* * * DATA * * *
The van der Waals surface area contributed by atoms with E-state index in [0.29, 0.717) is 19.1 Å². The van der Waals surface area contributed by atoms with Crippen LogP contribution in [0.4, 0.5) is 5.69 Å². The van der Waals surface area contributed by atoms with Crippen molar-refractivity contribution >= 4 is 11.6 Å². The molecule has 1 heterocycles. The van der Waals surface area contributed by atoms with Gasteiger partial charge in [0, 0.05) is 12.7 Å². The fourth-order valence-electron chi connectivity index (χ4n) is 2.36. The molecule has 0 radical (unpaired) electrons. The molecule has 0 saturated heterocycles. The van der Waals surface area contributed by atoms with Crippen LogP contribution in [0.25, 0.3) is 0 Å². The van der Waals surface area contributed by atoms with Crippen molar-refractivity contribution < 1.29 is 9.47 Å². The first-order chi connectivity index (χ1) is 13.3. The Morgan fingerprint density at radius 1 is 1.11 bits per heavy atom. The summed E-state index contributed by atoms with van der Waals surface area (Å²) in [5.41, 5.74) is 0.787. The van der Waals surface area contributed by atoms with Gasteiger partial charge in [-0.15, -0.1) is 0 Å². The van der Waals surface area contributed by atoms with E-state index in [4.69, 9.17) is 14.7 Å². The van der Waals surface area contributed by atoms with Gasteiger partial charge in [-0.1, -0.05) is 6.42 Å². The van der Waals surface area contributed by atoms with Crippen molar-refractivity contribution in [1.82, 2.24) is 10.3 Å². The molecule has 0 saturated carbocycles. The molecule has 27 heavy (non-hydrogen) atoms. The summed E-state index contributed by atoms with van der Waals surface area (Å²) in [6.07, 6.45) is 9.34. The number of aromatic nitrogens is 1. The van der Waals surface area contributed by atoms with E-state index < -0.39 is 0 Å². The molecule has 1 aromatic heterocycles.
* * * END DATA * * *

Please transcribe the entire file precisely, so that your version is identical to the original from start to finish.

The van der Waals surface area contributed by atoms with E-state index in [0.29, 0.717) is 19.1 Å². The van der Waals surface area contributed by atoms with Crippen LogP contribution in [0.4, 0.5) is 5.69 Å². The van der Waals surface area contributed by atoms with Crippen molar-refractivity contribution >= 4 is 11.6 Å². The molecule has 1 heterocycles. The van der Waals surface area contributed by atoms with Gasteiger partial charge in [0, 0.05) is 12.7 Å². The fourth-order valence-electron chi connectivity index (χ4n) is 2.36. The molecule has 0 radical (unpaired) electrons. The molecule has 0 saturated heterocycles. The van der Waals surface area contributed by atoms with Crippen LogP contribution in [0.25, 0.3) is 0 Å². The van der Waals surface area contributed by atoms with Crippen molar-refractivity contribution < 1.29 is 9.47 Å². The first-order chi connectivity index (χ1) is 13.3. The Morgan fingerprint density at radius 1 is 1.11 bits per heavy atom. The summed E-state index contributed by atoms with van der Waals surface area (Å²) in [5.41, 5.74) is 0.787. The van der Waals surface area contributed by atoms with Gasteiger partial charge in [-0.15, -0.1) is 0 Å². The van der Waals surface area contributed by atoms with E-state index in [4.69, 9.17) is 14.7 Å². The van der Waals surface area contributed by atoms with Gasteiger partial charge in [-0.1, -0.05) is 6.42 Å². The van der Waals surface area contributed by atoms with Crippen molar-refractivity contribution in [1.82, 2.24) is 10.3 Å². The molecule has 0 saturated carbocycles. The molecule has 27 heavy (non-hydrogen) atoms. The summed E-state index contributed by atoms with van der Waals surface area (Å²) in [6.07, 6.45) is 9.34. The number of aromatic nitrogens is 1. The van der Waals surface area contributed by atoms with E-state index < -0.39 is 0 Å². The molecule has 1 aromatic heterocycles.